When the video of George Floyd’s death punched America in the gut last week, people from every quarter expressed outrage because another unarmed black man had died, gasping for air and pleading for his life, while a white police officer pressed his knee into the back of his neck. There are no words. It was senseless and wrong. Evil. Christians are particularly outraged, because George Floyd was an image bearer – created in God’s image, with dignity and worth. His death was an insult to his Maker (Prov 14:31).
A recent post from Acts 29 says it well:
“Racism is undeniably woven into the fabric of this nation—from our treatment of Native Americans, to the institution of slavery, segregation policies and Jim Crow laws, redlining in urban sectors, and the ever-evolving overt and covert modern practices in our economic, political, social, and religious spheres of life. Black men and women live under the particularly heavy shadow of generational pain that is the result of gross inequality and inequity.”A Call to Justice, Restoration, and Renewal, Acts 29
In light of all this, Christians are asking, “what can we do?” How can we bring an end to the evil of racism? How can Christians bear witness to God’s kingdom in a world of such violence, hatred, and sin? What can we do to make it stop?
I plan to write a follow up post to this one with some practical suggestions. But this post is more foundational. Christians have to be distinct – we don’t simply jump on the bandwagon with what everyone is doing. Hasty action is rarely wise. The church is a city on a hill. We operate on different principles. Yes, Christians can take action, but not every action that could be taken is available to us. We have to be wise as serpents and innocent as doves.
So in this post, I’ve outlined five things that Christians need to do first before we rush to action. In a later post, I’ll suggest a few practical things we can do right away.
#1. Christians need to fear God more than anything else.
Christians are familiar with the Great Commandment to love God more than anything else (Matt 22:36-37). But the fear of God is what I’m talking about. Fearing God and loving God are not opposed to one another. In fact, fearing God is how we love God.
When it comes to injustice, God has suffered greater injustice than any of us. God patiently endures the sin of a wicked world, allowing time for some to repent, believe the gospel, and receive mercy. Jesus also suffered in ways unimaginable to us, enduring not only the physical agony of the cross, but the spiritual agony of bearing the Father’s wrath against sin.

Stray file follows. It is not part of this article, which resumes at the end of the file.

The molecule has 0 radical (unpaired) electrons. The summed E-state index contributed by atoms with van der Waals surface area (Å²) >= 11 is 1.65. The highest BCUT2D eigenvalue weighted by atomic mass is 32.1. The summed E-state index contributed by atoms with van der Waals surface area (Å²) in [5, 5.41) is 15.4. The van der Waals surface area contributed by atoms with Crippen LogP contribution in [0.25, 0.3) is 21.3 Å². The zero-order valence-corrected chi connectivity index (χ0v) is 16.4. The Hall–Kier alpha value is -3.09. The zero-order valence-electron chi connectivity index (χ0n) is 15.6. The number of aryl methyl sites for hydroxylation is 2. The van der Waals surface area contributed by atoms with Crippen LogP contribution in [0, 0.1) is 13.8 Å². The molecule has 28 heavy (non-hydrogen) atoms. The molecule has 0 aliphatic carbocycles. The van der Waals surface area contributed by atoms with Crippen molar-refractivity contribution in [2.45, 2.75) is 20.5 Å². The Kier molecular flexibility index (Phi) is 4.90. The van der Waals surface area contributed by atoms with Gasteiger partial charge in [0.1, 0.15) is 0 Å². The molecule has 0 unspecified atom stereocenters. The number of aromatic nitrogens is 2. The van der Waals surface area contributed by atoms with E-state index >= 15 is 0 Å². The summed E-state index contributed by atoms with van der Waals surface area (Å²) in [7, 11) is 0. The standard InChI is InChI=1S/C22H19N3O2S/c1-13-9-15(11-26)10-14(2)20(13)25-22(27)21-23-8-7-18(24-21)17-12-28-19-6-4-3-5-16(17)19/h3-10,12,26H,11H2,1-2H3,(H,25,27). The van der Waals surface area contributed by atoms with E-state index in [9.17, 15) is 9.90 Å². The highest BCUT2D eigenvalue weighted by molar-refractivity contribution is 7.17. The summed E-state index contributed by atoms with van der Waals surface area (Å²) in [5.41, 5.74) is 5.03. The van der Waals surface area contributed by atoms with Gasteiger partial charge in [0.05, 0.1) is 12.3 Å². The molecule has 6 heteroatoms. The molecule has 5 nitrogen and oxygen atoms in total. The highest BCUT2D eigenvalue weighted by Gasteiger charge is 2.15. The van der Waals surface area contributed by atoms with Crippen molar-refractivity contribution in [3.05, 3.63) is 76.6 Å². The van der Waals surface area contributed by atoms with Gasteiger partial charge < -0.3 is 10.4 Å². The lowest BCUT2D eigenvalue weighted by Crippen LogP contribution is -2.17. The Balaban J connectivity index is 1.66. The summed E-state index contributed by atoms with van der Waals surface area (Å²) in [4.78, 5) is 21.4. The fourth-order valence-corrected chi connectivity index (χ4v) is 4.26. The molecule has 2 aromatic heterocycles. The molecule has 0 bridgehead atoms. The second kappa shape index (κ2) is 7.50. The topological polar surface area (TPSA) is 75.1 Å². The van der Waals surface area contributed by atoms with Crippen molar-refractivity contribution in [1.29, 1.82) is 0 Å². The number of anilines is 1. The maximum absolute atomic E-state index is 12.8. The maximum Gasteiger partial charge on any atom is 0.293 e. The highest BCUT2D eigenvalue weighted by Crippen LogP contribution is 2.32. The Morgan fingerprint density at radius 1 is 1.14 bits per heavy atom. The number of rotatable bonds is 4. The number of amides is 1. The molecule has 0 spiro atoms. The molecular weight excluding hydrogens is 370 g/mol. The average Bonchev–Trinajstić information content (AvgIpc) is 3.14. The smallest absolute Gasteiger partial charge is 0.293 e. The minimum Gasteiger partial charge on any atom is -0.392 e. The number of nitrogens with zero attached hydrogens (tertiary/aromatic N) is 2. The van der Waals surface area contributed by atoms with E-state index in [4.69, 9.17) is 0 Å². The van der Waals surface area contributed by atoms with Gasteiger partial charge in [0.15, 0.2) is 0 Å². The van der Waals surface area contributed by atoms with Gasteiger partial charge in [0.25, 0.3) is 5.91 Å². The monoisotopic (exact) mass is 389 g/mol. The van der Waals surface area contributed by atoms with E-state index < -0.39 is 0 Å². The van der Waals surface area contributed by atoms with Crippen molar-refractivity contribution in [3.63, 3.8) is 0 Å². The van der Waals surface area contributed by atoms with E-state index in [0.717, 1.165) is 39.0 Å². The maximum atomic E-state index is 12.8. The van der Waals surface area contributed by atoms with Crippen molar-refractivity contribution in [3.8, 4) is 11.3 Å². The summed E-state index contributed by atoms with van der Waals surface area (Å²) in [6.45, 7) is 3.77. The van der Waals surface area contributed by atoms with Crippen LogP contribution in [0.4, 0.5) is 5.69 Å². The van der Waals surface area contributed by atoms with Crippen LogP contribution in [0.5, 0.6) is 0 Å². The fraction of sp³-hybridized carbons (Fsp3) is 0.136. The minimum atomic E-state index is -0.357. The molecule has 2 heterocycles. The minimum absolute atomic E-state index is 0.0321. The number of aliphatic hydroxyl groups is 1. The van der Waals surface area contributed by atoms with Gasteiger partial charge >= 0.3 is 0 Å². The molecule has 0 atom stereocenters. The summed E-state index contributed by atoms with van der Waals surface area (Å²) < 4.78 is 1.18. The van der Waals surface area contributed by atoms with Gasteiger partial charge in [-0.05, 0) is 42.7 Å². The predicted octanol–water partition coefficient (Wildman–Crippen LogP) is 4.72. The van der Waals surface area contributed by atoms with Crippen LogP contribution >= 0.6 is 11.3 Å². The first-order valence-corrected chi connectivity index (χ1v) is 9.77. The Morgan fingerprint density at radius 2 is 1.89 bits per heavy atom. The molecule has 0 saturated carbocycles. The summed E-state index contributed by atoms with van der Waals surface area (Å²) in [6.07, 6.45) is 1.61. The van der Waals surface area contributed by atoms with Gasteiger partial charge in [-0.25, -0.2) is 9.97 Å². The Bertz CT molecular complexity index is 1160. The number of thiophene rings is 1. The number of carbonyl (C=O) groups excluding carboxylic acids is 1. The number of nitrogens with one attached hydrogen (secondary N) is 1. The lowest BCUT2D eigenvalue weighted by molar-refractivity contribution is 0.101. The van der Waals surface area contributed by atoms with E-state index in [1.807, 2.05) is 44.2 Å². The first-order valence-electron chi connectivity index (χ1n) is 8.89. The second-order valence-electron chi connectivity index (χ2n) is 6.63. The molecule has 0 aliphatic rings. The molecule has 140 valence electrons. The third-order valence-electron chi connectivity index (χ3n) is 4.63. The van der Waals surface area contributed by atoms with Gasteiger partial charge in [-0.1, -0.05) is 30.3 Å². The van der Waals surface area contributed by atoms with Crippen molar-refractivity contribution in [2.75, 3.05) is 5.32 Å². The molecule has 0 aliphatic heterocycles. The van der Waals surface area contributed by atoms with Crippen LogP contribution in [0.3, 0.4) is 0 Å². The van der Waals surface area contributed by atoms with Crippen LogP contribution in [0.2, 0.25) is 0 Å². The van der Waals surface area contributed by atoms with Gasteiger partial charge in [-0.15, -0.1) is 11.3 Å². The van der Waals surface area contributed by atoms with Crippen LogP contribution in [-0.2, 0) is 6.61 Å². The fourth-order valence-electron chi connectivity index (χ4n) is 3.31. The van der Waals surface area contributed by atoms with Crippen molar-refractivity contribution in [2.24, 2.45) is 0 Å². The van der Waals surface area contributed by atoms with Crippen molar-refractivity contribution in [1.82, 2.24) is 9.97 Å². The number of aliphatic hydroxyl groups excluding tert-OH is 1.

So any discussion of racism and injustice begins with God as the reference point. These are big problems that need a big God to solve them. We need “big God” theology. Not just because it’s true and biblical, but because it keeps God and his glory at the center of everything. Progressive (or liberal) Christianity is powerless against racism, because it enthrones human beings and our desires and feelings above God and his glory. That’s not gonna cut it.
So the way forward begins with the fear of God. Sovereign. Almighty. King of Kings and Lord of Lords. “The fear of the Lord is hatred of evil” (Pr 8:13). “The fear of the LORD is the beginning of knowledge” (Pr 1:7). “The fear of the Lord is a fountain of life” (Pr 14:27).
#2. Christians need to define sin properly.
Sin is breaking a command of God, either by commission or omission. In other words, sin is doing something God forbids, or failing to do something God requires. It includes both outward actions and inner thoughts and motives (Matt 5:28). The sin of racism is the sin of partiality. “But if you show partiality, you are committing sin and are convicted by the law as transgressors” (James 2:9). To show partiality in action, thought, or deed, according to one’s race or class, is the sin of partiality. Jim Crow laws outwardly subjected black folks to the humiliating and degrading sin of partiality. Praise God that we no longer have “white people” and “colored people” drinking fountains in America. And yet, racial prejudices still persist in people’s thoughts and motives. This, too, is sin.